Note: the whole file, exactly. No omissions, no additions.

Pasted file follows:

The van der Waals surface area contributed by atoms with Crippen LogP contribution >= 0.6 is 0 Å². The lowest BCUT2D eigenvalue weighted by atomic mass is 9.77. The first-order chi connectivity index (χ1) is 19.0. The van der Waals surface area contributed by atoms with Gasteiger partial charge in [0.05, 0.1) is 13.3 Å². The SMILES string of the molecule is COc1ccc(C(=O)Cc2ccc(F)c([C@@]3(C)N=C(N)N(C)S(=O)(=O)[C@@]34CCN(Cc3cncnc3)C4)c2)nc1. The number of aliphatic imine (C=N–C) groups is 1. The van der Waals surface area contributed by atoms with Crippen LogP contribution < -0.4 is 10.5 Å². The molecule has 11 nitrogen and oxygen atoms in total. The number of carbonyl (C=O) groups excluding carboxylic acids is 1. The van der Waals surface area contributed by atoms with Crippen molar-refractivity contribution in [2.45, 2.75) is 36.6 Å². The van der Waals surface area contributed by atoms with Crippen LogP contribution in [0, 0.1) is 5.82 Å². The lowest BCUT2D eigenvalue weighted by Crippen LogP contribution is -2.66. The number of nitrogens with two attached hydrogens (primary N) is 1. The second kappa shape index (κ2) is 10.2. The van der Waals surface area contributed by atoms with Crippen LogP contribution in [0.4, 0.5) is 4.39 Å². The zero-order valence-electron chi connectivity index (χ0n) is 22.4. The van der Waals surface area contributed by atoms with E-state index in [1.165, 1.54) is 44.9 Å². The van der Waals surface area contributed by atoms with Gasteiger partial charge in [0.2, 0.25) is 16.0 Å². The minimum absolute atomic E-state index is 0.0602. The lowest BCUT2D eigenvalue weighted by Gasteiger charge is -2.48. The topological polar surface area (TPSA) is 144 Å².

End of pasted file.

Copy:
The van der Waals surface area contributed by atoms with Crippen LogP contribution >= 0.6 is 0 Å². The lowest BCUT2D eigenvalue weighted by atomic mass is 9.77. The first-order chi connectivity index (χ1) is 19.0. The van der Waals surface area contributed by atoms with Gasteiger partial charge in [0.05, 0.1) is 13.3 Å². The SMILES string of the molecule is COc1ccc(C(=O)Cc2ccc(F)c([C@@]3(C)N=C(N)N(C)S(=O)(=O)[C@@]34CCN(Cc3cncnc3)C4)c2)nc1. The number of aliphatic imine (C=N–C) groups is 1. The van der Waals surface area contributed by atoms with Crippen LogP contribution < -0.4 is 10.5 Å². The molecule has 11 nitrogen and oxygen atoms in total. The number of carbonyl (C=O) groups excluding carboxylic acids is 1. The van der Waals surface area contributed by atoms with Crippen molar-refractivity contribution in [2.45, 2.75) is 36.6 Å². The van der Waals surface area contributed by atoms with Crippen LogP contribution in [0, 0.1) is 5.82 Å². The lowest BCUT2D eigenvalue weighted by Crippen LogP contribution is -2.66. The number of nitrogens with two attached hydrogens (primary N) is 1. The second kappa shape index (κ2) is 10.2. The van der Waals surface area contributed by atoms with Crippen LogP contribution in [0.4, 0.5) is 4.39 Å². The zero-order valence-electron chi connectivity index (χ0n) is 22.4. The van der Waals surface area contributed by atoms with E-state index in [1.165, 1.54) is 44.9 Å². The van der Waals surface area contributed by atoms with Gasteiger partial charge in [0.2, 0.25) is 16.0 Å². The minimum absolute atomic E-state index is 0.0602. The lowest BCUT2D eigenvalue weighted by Gasteiger charge is -2.48. The topological polar surface area (TPSA) is 144 Å².